Last night, new Marlins owner/CEO Derek Jeter was spotted in the crowd at Hard Rock Stadium for the Dolphins-Patriots game. While no booing could be heard when he came on screen like at the American Airlines Arena a few weeks ago, he looked less than relaxed.
Almost instantly, the internet blew up with yet more criticism for the rookie executive, with many believing that he should be answering for his recent controversial actions, primarily trading NL MVP Giancarlo Stanton to his former team for what many perceive as ‘scraps’, at the Winter Meetings in Orlando. Instead, Jeter spoke to reporters via a conference call yesterday, and it was GM/President of Baseball Operations Michael Hill who was being mobbed by reporters in Central Florida.
Which is completely fine.
Generally, owners do not attend the Winter Meetings, so why should expectations be different for Jeter? He answered questions over the phone while staying in South Florida, which was a fair compromise and more than he needed to do. While it is debatable how much Jeter is involved with the Baseball Operations department, Hill is the figurehead when it comes to player personnel, and it is his responsibility to answer questions regarding any trades or signings. If Jeter wants to attend a football game to try and relax, he is completely entitled to. Heck, he has earned it considering how much stick he has been getting from seemingly everyone thus far.
First of all, let’s talk facts: the new owners have inherited a team, already deep in the red, that was facing a quickly escalating payroll while bleeding money year-in year-out. Not to mention the current team, while talented, couldn’t post a .500 record in 2017, making it eight years since the Marlins have had a winning season.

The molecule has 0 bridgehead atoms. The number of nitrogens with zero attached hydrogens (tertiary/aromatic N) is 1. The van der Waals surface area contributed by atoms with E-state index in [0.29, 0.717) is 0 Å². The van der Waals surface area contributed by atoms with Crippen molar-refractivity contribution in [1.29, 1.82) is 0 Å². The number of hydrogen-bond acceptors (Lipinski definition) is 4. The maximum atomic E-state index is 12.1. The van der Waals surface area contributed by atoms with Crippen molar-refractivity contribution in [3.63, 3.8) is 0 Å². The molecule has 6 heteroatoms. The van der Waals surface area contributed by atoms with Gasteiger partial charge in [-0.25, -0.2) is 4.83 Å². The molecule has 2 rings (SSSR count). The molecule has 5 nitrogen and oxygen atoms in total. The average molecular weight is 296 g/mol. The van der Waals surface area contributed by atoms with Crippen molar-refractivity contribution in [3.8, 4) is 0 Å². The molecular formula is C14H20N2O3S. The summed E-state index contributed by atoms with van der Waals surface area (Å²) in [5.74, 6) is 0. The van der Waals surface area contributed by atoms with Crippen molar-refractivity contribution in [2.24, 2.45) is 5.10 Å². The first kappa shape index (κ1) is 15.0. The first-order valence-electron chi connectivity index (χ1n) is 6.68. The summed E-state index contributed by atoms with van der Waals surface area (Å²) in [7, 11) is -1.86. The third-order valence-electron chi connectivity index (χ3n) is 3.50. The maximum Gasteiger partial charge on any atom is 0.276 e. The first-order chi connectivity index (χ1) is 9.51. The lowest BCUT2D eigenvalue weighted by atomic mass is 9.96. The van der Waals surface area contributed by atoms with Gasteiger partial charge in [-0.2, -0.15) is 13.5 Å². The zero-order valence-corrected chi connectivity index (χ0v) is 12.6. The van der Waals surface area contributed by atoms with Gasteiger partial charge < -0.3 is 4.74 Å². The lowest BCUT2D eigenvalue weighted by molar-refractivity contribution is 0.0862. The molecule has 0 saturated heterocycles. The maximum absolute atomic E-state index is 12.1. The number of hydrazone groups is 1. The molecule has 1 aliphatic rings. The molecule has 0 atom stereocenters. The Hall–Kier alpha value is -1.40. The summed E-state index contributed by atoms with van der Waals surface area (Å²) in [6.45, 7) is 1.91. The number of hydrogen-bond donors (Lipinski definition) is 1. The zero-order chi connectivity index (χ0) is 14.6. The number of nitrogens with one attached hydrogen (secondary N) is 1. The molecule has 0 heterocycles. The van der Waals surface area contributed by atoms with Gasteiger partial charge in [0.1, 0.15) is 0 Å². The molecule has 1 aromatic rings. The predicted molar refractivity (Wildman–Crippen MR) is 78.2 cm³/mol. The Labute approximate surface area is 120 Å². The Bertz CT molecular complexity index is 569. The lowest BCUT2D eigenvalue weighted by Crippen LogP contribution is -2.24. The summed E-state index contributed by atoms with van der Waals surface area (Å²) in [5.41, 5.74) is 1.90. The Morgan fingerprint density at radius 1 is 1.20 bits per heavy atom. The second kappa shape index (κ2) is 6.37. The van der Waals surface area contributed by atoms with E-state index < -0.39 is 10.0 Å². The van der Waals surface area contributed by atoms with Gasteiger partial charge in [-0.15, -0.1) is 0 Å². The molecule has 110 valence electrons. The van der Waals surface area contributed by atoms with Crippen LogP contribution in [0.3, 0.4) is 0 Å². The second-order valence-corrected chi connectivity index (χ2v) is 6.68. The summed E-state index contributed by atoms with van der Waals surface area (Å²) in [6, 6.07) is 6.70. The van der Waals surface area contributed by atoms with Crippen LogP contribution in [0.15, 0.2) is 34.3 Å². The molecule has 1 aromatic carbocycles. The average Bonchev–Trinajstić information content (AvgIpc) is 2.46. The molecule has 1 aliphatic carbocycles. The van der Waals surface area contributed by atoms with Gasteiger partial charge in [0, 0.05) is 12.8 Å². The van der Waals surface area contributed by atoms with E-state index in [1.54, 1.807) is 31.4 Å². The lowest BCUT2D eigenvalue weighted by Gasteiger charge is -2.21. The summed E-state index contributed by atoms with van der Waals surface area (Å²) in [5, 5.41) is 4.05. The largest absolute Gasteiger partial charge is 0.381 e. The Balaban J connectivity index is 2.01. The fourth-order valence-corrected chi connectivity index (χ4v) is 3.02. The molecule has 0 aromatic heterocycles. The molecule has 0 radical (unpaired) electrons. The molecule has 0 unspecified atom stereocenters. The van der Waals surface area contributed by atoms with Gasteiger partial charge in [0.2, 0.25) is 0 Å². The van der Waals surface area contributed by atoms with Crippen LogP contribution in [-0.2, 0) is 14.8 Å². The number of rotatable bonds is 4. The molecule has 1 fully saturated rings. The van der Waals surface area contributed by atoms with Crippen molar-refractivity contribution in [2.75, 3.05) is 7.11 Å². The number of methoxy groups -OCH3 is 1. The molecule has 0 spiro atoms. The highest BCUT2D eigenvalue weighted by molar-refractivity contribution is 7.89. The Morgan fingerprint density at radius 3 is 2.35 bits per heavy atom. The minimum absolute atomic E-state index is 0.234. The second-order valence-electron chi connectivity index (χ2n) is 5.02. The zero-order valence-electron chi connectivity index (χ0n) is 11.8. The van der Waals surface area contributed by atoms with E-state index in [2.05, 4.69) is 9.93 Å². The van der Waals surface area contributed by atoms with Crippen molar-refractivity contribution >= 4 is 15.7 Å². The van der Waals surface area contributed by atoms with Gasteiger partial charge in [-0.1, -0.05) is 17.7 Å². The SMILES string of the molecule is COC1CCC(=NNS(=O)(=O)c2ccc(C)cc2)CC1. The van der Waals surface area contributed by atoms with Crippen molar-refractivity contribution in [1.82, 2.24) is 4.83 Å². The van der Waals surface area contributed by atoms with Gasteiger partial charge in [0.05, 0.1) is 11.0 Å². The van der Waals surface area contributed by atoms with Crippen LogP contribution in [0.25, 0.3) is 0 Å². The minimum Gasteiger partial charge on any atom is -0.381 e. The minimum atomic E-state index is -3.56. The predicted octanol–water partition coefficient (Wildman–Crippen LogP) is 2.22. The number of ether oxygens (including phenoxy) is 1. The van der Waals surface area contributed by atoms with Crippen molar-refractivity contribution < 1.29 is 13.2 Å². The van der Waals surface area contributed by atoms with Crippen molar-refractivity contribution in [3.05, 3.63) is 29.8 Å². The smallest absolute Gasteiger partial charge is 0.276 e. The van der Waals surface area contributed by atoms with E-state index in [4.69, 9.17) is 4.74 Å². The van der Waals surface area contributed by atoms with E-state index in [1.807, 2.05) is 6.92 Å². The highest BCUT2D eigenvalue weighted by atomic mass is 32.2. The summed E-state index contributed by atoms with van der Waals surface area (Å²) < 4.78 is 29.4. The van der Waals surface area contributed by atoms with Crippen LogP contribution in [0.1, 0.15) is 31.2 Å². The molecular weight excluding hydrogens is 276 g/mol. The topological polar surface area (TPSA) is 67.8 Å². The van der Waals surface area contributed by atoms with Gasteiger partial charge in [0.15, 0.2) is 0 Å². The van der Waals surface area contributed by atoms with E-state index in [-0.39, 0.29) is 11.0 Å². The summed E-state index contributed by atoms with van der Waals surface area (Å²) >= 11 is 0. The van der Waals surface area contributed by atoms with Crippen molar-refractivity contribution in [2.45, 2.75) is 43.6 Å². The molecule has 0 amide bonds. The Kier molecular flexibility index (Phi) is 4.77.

Things needed to change, and the new owners, regardless of whether they had enough money to buy the team in the first place, had to cut payroll and begin to clear some of the debt. That starts with the most expensive players, so Stanton and Dee Gordon had to go to try and repair this team financially. The return for Stanton has been highly criticized, but the Marlins and Jeter had little-to-no leverage in the situation. Additionally, any trade involving Starlin Castro moving forward will help to improve the outlook of the deal, so final judgement must be held for now. The way Jeter handled the situation has also been scrutinized, but there was always going to be a few growing pains while he adjusted to the new position and learned the tricks of the trade.
Everybody has been extremely quick to judge Derek Jeter and the new Marlins, probably because they expected things to be completely different right away once Jeffrey Loria left the building. However, it will take a while to clean up the mess Loria left, and Jeter needs to be given the benefit of the doubt while the organization is rebuilt properly.
To those being overly critical of Derek Jeter just two months after he assumed control: come back with an opinion of his moves in 2020. By that time, he will probably have proved you so very wrong.